Nfld. & Labrador

COVID-19 spreads in Baie Verte nursing home, as N.L. reports 15 new cases

There are 15 new cases of COVID-19 in Newfoundland and Labrador on Monday, said the province's Department of Health in a media release. 

Eastern Northern Peninsula communities also return to Alert Level 2

Anyone who visited White Bay Retirement Living in Baie Verte since Sept. 7 is advised to get tested. (Paul Daly/CBC)

Residents of a Baie Verte retirement home are contending with a COVID-19 outbreak as Newfoundland and Labrador adds 15 new cases to its tally on Monday.

Ten of the new cases were identified at White Bay Retirement Living in Baie Verte, according to a media release from the Department of Health. All residents and staff have been tested and advised to quarantine as investigators try to determine how the virus entered the facility, the department said. 

In a tweet, Central Health said it's offering community testing in Baie Verte, and advises anyone who has visited the home since Sept. 7  to get tested. No appointments are necessary, according to the health authority.

There are 11 new cases in the Central Health Region in all. One case is a contact of previously known cases, while 10 are under investigation.

In the Central Health Region, one case is a woman under 40, one case is a woman in her 40s, one case is a woman in her 50s, six are women 70 and older and two are men 70 and older.

Four of the new cases are located in the Eastern Health region. All four are related to domestic or international travel.

One case is a female under 20, one is a man in his 20s, one is a woman in her 40s and one is a man in his 50s.

The province reported seven new recoveries since the last COVID-19 update. There are now 46 active cases, with one person in hospital.

The department says it continues to monitor two COVID-19 clusters in Newfoundland and Labrador. There are 21 confirmed cases connected to a cluster in the Labrador-Grenfell Health region as contact tracing continues.

An investigation into a cluster in the Western Health region is also continuing Monday, with eight confirmed cases connected to the cluster.

The sources of the two clusters remain under investigation. 

Personal-care home residents isolating

Dr. Monika Dutt, the chief medical officer of health for the Central Health region, said it isn't yet clear how the outbreak at White Bay Retirement Living began.

She said public health is focused on containing spread inside the home but investigators are also trying to determine a source.

"That is part of what we're looking at right now, and if we're able to do that, then that information would be shared," she said in an interview with CBC News.

Dutt said residents who have tested positive for COVID-19 are in isolation, and infection control measures have been put in place to ensure they get the services and care they need.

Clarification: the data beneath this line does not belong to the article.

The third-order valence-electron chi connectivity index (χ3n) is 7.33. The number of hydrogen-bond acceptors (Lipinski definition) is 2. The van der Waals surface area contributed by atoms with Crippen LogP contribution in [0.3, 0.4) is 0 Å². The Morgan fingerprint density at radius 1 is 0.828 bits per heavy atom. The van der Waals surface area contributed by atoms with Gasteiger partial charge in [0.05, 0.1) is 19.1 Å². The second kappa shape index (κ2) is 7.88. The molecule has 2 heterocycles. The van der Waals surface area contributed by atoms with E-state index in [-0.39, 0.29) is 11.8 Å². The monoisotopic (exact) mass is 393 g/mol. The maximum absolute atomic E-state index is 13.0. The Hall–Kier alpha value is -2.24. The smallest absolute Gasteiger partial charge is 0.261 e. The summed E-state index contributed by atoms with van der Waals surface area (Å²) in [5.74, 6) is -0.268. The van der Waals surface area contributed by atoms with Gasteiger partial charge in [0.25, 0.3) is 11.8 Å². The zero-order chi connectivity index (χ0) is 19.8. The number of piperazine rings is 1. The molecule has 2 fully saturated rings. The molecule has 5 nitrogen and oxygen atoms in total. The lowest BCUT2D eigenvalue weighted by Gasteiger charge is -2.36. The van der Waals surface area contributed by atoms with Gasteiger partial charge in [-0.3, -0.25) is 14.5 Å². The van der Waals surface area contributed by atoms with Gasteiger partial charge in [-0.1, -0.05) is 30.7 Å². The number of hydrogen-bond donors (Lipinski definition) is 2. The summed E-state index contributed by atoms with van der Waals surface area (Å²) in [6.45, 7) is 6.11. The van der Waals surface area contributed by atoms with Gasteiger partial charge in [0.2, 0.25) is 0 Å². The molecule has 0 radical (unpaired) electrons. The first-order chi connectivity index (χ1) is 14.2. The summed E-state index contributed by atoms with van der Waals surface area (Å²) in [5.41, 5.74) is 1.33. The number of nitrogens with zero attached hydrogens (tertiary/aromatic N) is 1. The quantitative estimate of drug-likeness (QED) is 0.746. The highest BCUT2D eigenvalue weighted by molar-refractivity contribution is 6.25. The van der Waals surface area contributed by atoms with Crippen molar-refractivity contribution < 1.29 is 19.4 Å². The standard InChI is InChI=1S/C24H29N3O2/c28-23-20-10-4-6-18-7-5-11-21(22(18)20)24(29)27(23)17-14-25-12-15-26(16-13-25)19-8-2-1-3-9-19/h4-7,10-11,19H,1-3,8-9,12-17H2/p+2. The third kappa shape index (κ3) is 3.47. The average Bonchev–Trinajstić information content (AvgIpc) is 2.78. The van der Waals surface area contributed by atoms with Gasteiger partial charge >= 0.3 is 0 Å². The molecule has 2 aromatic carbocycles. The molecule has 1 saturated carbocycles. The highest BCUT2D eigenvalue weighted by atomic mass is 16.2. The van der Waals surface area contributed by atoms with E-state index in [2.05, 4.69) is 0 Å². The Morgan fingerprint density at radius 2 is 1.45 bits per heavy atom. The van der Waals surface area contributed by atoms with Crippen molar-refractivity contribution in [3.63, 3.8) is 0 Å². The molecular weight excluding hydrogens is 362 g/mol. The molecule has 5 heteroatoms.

She said Central Health first got a sense of the outbreak on Saturday, and took the weekend to complete testing within the facility before announcing the outbreak.

Dutt encouraged anyone who has visited the home since Sept. 7, or anyone who has even mild symptoms, to get tested.

Dr. Monika Dutt, Central Health's chief medical officer of health, says some of the 10 cases connected to White Bay Retirement Living are residents. (Jing Kao-Beserve)

There aren't a large number of close contacts yet, Dutt said, but she isn't sure how many people will come forward for testing.

Dutt would not say how many of the 10 cases connected with the home are residents — although she confirmed that at least some are — and she did not reveal the vaccination status of those who have tested positive.

No one connected with the outbreak is currently in hospital due to COVID-19.

Meanwhile, Eastern Health has lifted visitor restrictions implemented Sept. 9 at the Caribou Veterans Memorial Pavilion in St. John's.

Northern Peninsula back to Alert Level 2

Communities on the eastern part of the Northern Peninsula will return to Alert Level 2 as of 12:01 a.m. Tuesday, according to the provincial Health Department. The area shifted to Alert Level 3 earlier in September as a cluster of cases began to grow.

The move includes Roddickton, Englee, Conche, Croque, St. Julien's and Main Brook.

It also includes communities along Route 432, starting at the intersection of Route 432 and Route 433 and north to the northerly limit of the town of Main Brook, routes 433, 434 and 438.

"This change in alert level is happening based on the public health investigation to date and the epidemiology in the region," reads a Department of Health media release issued shortly before 4:30 p.m. on Monday. 

"While a source has not yet been determined, the risk to the public is deemed low."

To date, 289,370 tests have been administered in the province — up 3,045 from Friday.

According to the provincial government's COVID-19 website, nearly 79 per cent of the province's eligible population has received two doses of vaccine, while 87 per cent has had at least one dose.

The update comes after the provincial government announced it would implement a vaccine passport soon and bring back the mask mandate, which came back into effect Saturday.

Read more from CBC Newfoundland and Labrador

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